Quick answer: Yes it can! A recent article in Bloomberg goes deeply into this subject, and reveals the experiences of a white hat hacker named Billy Rios. Billy and many others in the profession had been hired by the Mayo Clinic in Rochester Minnesota in 2013 to try to hack all the medical devices in the hospital that were connected to the network. These days, this is just about everything, from infusion pumps, to heart monitors, to MRI and ultrasound equipment.
The outcome was rather bleak, almost all of these machines were taken easily. The issue of course is that someone could theoretically take control of something like an infusion pump that is delivering pain medication such as morphine, and increase the dosage to kill the patient. What we know of course is that this years outlandish fantasy is next years successful exploit.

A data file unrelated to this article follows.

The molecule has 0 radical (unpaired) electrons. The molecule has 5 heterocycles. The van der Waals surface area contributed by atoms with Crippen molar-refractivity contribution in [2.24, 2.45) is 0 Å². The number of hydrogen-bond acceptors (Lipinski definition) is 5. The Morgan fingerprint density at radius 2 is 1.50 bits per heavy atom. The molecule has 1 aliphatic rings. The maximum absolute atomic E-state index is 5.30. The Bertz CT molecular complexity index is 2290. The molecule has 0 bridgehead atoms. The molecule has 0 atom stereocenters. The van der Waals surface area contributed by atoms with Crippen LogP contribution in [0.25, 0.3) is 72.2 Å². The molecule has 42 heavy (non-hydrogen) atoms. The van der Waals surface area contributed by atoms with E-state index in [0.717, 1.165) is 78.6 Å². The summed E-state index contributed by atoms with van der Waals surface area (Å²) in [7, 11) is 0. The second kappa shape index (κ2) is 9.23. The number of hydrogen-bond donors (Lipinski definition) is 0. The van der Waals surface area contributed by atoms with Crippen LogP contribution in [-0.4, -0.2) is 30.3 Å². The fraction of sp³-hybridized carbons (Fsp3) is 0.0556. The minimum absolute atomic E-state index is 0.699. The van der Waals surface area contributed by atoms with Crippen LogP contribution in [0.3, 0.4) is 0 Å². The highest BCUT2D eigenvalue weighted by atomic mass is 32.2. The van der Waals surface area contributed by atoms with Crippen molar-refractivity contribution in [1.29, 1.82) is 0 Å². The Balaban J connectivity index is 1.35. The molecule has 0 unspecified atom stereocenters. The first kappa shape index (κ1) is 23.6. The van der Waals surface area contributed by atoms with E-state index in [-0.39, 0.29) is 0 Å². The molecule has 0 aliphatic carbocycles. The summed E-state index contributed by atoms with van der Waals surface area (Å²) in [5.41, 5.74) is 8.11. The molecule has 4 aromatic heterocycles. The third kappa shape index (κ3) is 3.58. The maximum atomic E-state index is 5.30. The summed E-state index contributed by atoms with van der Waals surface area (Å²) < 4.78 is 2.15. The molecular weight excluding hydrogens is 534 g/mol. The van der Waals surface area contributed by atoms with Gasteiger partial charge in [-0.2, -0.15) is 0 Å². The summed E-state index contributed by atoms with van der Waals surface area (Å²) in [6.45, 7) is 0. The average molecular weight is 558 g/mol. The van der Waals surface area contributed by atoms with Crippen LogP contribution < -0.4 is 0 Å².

When Billy ran this issue up the flagpole at the Department of Homeland Security and the Food and Drug Administration, of course he was met with disinterest.
But this is just an extension of the problems we are all facing in the Internet of Things world we are creating. Most of these cute and handy devices have little if any security baked into them, and can be taken over for malicious purposes, or simply hijacked to be used in a worldwide botnet. We need to insist that these devices are secure out of the box. At this point in time, this is not likely to be the case. I suppose someone is going to push for government regulation, but the Bloomberg article revealed just how well that was going to work. What needs to happen is for manufacturers to step up to the plate and make these devices secure from the get-go.Share